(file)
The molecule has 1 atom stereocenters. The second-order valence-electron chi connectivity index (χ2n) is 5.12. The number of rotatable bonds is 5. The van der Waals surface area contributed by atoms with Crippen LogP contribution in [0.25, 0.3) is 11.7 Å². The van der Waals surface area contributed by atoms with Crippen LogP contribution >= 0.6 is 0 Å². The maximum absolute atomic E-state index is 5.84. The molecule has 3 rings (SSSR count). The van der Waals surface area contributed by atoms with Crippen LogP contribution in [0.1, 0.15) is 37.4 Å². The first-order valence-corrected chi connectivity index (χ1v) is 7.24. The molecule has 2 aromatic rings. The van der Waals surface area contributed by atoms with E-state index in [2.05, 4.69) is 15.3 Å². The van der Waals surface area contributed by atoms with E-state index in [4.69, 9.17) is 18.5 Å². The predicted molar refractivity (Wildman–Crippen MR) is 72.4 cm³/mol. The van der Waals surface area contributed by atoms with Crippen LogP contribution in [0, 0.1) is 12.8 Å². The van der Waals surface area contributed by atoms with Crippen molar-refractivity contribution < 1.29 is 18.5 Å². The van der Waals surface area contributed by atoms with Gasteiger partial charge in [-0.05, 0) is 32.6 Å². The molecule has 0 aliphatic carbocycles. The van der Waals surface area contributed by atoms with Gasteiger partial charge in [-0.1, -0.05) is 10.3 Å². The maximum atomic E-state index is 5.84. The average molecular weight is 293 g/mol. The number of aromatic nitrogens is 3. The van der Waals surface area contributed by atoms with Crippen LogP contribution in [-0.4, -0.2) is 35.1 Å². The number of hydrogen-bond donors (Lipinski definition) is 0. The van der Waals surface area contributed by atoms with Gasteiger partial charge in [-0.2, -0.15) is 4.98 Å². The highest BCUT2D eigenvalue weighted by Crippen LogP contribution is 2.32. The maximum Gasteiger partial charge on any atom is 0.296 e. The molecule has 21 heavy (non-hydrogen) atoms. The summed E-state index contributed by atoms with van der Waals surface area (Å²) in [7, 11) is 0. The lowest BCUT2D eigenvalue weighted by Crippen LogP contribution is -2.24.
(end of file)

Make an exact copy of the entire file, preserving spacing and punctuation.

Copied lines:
The molecule has 1 atom stereocenters. The second-order valence-electron chi connectivity index (χ2n) is 5.12. The number of rotatable bonds is 5. The van der Waals surface area contributed by atoms with Crippen LogP contribution in [0.25, 0.3) is 11.7 Å². The van der Waals surface area contributed by atoms with Crippen LogP contribution >= 0.6 is 0 Å². The maximum absolute atomic E-state index is 5.84. The molecule has 3 rings (SSSR count). The van der Waals surface area contributed by atoms with Crippen LogP contribution in [0.1, 0.15) is 37.4 Å². The first-order valence-corrected chi connectivity index (χ1v) is 7.24. The molecule has 2 aromatic rings. The van der Waals surface area contributed by atoms with E-state index in [2.05, 4.69) is 15.3 Å². The van der Waals surface area contributed by atoms with E-state index in [4.69, 9.17) is 18.5 Å². The predicted molar refractivity (Wildman–Crippen MR) is 72.4 cm³/mol. The van der Waals surface area contributed by atoms with Crippen LogP contribution in [0, 0.1) is 12.8 Å². The van der Waals surface area contributed by atoms with Crippen molar-refractivity contribution < 1.29 is 18.5 Å². The van der Waals surface area contributed by atoms with Gasteiger partial charge in [-0.05, 0) is 32.6 Å². The molecule has 0 aliphatic carbocycles. The van der Waals surface area contributed by atoms with Gasteiger partial charge in [-0.1, -0.05) is 10.3 Å². The maximum atomic E-state index is 5.84. The average molecular weight is 293 g/mol. The number of aromatic nitrogens is 3. The van der Waals surface area contributed by atoms with Crippen LogP contribution in [-0.4, -0.2) is 35.1 Å². The number of hydrogen-bond donors (Lipinski definition) is 0. The van der Waals surface area contributed by atoms with Gasteiger partial charge in [-0.2, -0.15) is 4.98 Å². The highest BCUT2D eigenvalue weighted by Crippen LogP contribution is 2.32. The maximum Gasteiger partial charge on any atom is 0.296 e. The molecule has 21 heavy (non-hydrogen) atoms. The summed E-state index contributed by atoms with van der Waals surface area (Å²) in [7, 11) is 0. The lowest BCUT2D eigenvalue weighted by Crippen LogP contribution is -2.24.